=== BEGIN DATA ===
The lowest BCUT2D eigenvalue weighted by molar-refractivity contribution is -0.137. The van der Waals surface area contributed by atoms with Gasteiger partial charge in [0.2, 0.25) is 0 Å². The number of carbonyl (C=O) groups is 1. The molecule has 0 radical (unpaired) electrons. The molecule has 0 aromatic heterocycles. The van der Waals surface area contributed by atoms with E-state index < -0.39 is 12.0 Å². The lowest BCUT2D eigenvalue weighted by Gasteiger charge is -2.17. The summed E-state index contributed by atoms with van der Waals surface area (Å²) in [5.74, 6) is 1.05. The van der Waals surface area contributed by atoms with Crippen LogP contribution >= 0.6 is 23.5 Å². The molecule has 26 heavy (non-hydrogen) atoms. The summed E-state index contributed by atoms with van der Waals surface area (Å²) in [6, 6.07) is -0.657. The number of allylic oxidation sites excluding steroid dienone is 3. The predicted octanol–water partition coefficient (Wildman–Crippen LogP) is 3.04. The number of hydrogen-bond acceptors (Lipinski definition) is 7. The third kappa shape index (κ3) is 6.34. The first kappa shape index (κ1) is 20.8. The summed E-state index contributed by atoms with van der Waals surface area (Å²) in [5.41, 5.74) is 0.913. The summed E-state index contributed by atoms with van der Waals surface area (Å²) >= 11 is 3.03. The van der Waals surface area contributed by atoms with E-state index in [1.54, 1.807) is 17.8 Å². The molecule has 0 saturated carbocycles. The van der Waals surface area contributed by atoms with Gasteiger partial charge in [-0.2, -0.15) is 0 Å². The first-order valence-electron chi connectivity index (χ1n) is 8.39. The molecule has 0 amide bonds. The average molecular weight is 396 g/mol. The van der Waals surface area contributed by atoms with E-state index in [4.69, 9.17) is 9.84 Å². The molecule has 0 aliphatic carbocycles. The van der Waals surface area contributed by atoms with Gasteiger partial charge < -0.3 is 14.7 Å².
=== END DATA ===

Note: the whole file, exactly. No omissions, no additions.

The lowest BCUT2D eigenvalue weighted by molar-refractivity contribution is -0.137. The van der Waals surface area contributed by atoms with Gasteiger partial charge in [0.2, 0.25) is 0 Å². The number of carbonyl (C=O) groups is 1. The molecule has 0 radical (unpaired) electrons. The molecule has 0 aromatic heterocycles. The van der Waals surface area contributed by atoms with E-state index < -0.39 is 12.0 Å². The lowest BCUT2D eigenvalue weighted by Gasteiger charge is -2.17. The summed E-state index contributed by atoms with van der Waals surface area (Å²) in [5.74, 6) is 1.05. The van der Waals surface area contributed by atoms with Crippen LogP contribution >= 0.6 is 23.5 Å². The molecule has 26 heavy (non-hydrogen) atoms. The summed E-state index contributed by atoms with van der Waals surface area (Å²) in [6, 6.07) is -0.657. The number of allylic oxidation sites excluding steroid dienone is 3. The predicted octanol–water partition coefficient (Wildman–Crippen LogP) is 3.04. The number of hydrogen-bond acceptors (Lipinski definition) is 7. The third kappa shape index (κ3) is 6.34. The first kappa shape index (κ1) is 20.8. The summed E-state index contributed by atoms with van der Waals surface area (Å²) in [5.41, 5.74) is 0.913. The summed E-state index contributed by atoms with van der Waals surface area (Å²) >= 11 is 3.03. The van der Waals surface area contributed by atoms with E-state index in [1.54, 1.807) is 17.8 Å². The molecule has 0 saturated carbocycles. The van der Waals surface area contributed by atoms with Gasteiger partial charge in [-0.2, -0.15) is 0 Å². The first-order valence-electron chi connectivity index (χ1n) is 8.39. The molecule has 0 amide bonds. The average molecular weight is 396 g/mol. The van der Waals surface area contributed by atoms with E-state index in [4.69, 9.17) is 9.84 Å². The molecule has 0 aliphatic carbocycles. The van der Waals surface area contributed by atoms with Gasteiger partial charge < -0.3 is 14.7 Å².